Recruitment or Undue Influence?

Coaches and players offer insight on recruitment habits

Recruitment. It’s an exciting word, especially for those who are subject to it. We usually hear a lot about recruitment of gifted athletes in their senior year of high school, for basketball, baseball, football, and so on. Recruitment is an essential part of college sports and a tool that the best coaches and programs use to build successful teams and build legacies. But recruitment doesn’t only happen at the college level; it happens in middle school as well.
However, it shouldn’t happen at all according to the MSHSAA Handbook in the “Undue Influence” section. There are several rules stated clearly prohibiting recruitment of middle schoolers and the penalties are explicit in their intention to prevent such behavior. Yet, it still happens frequently in the St. Louis area. Schools, predominantly private, continue to exploit young athletes and pull them out from under the public school that they are familiar with.
Over the years there have been a number of Central student athletes approached by private school coaches to persuade them to join their school for athletic benefit.
“It was kinda hard because I was young so didn’t know what was going on really,” freshman Joe Siervo said regarding being recruited as a young middle schooler.
Most of the kids that go to Parkway Central Middle know that they will go to Parkway Central High School, however, this is not the case for all kids. Siervo is a prime example of someone who’s future after middle school was uncertain. Approached at a private school’s basketball camp by that school’s basketball coach, Siervo was very flattered, so he decided that he wanted to go to that private school for high school. But it was a rushed decision for Siervo and his family.
“They gave me a lot of paperwork to fill out and I had to take test to see if I was eligible to go there, and Ipassed. So I only had a couple of weeks to tell if I wanted to go to (the private school),” Siervo said. Siervo would go on as a middle schooler set on attending that private high school, however he did not end up going there. The reason, unrelated to school or basketball, was controversy among that private school’s leadership. But in hindsight, Siervo believes he made the right decision.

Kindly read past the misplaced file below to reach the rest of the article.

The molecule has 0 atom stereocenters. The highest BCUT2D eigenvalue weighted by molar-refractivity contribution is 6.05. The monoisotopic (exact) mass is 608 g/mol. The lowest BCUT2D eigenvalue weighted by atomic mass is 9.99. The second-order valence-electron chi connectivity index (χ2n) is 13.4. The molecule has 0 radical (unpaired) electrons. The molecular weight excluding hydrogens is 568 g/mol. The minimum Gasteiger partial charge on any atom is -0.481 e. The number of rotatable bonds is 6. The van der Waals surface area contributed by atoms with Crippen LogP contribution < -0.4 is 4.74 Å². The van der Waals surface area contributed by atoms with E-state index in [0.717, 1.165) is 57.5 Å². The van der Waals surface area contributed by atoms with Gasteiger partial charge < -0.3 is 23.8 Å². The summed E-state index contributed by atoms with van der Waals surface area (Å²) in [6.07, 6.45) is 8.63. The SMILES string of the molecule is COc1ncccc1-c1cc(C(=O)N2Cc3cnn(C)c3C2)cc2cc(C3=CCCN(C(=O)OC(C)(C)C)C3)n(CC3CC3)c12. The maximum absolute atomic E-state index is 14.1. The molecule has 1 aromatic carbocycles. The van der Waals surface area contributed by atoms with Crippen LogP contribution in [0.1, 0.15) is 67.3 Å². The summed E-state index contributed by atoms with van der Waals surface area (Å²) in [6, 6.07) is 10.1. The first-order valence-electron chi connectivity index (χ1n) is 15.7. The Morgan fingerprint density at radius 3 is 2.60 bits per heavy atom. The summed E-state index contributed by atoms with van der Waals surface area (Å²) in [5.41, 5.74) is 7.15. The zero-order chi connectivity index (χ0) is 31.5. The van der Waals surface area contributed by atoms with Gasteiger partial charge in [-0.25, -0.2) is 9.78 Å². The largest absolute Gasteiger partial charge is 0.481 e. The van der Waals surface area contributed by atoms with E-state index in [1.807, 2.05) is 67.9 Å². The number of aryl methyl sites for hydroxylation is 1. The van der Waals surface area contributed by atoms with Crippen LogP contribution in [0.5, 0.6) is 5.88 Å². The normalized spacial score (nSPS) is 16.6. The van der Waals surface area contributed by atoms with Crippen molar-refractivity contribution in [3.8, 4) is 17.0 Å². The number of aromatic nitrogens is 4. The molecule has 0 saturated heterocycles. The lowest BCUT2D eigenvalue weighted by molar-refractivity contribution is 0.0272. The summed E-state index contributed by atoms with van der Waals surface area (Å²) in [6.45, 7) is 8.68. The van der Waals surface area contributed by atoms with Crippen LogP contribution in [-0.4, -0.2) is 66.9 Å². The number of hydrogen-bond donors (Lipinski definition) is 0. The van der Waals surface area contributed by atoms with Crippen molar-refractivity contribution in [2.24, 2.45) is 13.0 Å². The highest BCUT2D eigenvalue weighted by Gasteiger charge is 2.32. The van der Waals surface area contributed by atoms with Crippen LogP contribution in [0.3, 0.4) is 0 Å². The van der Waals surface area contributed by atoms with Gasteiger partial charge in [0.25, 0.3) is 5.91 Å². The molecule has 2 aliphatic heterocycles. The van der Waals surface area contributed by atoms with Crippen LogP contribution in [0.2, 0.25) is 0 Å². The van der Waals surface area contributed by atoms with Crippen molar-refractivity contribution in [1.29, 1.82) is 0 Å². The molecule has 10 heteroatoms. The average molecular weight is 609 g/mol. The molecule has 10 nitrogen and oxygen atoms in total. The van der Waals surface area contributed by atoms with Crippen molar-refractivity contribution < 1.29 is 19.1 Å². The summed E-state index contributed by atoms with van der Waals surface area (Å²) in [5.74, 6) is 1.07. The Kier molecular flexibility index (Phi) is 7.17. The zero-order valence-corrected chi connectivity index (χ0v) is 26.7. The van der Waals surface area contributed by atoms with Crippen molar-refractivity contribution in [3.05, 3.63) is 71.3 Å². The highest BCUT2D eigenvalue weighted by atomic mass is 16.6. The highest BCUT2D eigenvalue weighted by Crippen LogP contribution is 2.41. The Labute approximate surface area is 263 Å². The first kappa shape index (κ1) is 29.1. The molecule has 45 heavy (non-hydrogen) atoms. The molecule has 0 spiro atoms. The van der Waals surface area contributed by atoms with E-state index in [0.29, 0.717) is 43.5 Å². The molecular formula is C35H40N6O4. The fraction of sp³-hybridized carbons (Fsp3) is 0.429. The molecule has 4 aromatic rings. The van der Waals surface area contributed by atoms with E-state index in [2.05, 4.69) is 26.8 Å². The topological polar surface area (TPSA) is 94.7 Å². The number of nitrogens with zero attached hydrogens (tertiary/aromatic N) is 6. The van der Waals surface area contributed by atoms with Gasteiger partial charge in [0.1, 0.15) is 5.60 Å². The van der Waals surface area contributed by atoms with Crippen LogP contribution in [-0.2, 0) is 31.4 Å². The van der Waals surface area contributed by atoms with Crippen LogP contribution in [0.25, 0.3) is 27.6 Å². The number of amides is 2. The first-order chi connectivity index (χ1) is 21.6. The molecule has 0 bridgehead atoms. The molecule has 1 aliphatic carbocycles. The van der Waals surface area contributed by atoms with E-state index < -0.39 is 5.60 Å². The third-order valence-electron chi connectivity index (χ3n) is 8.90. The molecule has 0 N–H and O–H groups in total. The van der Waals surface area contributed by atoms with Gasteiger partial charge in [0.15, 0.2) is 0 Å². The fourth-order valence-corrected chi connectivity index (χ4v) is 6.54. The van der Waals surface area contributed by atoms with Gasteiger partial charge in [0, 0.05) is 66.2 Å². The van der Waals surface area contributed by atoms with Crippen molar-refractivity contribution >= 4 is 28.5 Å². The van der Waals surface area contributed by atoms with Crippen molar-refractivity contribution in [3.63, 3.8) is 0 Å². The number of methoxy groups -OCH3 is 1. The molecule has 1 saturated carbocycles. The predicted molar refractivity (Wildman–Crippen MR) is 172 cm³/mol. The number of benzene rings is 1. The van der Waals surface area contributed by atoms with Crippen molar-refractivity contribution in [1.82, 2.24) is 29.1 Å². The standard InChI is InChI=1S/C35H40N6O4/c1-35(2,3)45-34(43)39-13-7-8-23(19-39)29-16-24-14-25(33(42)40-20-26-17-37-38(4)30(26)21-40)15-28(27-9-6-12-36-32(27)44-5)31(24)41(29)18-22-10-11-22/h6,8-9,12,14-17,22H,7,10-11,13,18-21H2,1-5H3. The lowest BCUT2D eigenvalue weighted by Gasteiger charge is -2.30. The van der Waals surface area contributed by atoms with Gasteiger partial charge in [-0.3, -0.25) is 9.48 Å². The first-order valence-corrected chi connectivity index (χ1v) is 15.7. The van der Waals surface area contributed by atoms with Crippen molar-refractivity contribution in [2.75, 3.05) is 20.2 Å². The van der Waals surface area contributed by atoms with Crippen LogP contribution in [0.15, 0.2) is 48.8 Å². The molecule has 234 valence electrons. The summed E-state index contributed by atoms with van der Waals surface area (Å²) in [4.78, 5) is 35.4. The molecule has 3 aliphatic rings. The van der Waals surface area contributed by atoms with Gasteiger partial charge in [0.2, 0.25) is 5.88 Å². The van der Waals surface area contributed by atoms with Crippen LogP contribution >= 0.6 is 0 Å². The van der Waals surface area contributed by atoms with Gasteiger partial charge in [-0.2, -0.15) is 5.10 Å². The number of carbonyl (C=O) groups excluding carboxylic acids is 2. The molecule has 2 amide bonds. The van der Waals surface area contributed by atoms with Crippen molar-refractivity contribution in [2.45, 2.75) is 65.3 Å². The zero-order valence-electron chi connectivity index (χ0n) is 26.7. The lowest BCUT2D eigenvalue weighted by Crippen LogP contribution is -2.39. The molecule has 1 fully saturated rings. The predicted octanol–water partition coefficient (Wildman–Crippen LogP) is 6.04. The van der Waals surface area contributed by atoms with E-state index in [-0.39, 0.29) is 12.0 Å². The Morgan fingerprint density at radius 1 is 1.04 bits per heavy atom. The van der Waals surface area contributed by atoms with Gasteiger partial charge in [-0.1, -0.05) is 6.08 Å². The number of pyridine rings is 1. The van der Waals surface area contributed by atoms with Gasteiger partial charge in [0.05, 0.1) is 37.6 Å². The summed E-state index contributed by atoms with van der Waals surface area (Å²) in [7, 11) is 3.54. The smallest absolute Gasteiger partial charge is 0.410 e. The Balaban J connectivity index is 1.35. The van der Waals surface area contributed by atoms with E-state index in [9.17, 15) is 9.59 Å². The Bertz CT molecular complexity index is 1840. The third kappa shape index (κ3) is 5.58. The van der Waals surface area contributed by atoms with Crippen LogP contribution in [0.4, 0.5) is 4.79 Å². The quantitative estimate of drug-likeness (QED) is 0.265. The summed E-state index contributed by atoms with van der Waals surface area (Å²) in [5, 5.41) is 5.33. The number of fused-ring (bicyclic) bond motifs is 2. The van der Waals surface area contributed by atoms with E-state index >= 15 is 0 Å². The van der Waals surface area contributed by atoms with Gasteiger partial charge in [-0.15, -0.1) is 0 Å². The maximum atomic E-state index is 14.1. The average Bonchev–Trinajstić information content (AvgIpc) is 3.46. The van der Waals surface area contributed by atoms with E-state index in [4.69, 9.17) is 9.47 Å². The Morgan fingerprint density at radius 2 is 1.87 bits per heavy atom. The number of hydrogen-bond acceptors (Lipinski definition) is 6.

“You don’t need to go to a private school for education or to get noticed for sports,” Siervo said, “Deandre Campbell went to a public school and he got noticed by colleges… I realized that there was no reason to leave, I have friends here. I’d rather stay here.”
Public school coaches take serious offense to private school recruitment, no surprise. The Parkway North head football coach, Bob Bunton, has a strong opinion on this matter.
“I would consider any school (public or private) that offers any young student-athlete ANY financial gains to attend a school a very serious issue. When you start dealing with money for athletic ability, I consider that a very unfair advantage,” Bunton said.

Recruitment has become a more prevalent issue in recent years with social media and the reach private school coaches have using that as a tool.
“Coaches post on Twitter where they got their guys to go for college,” Central’s head football coach, Mark Goldenberg said.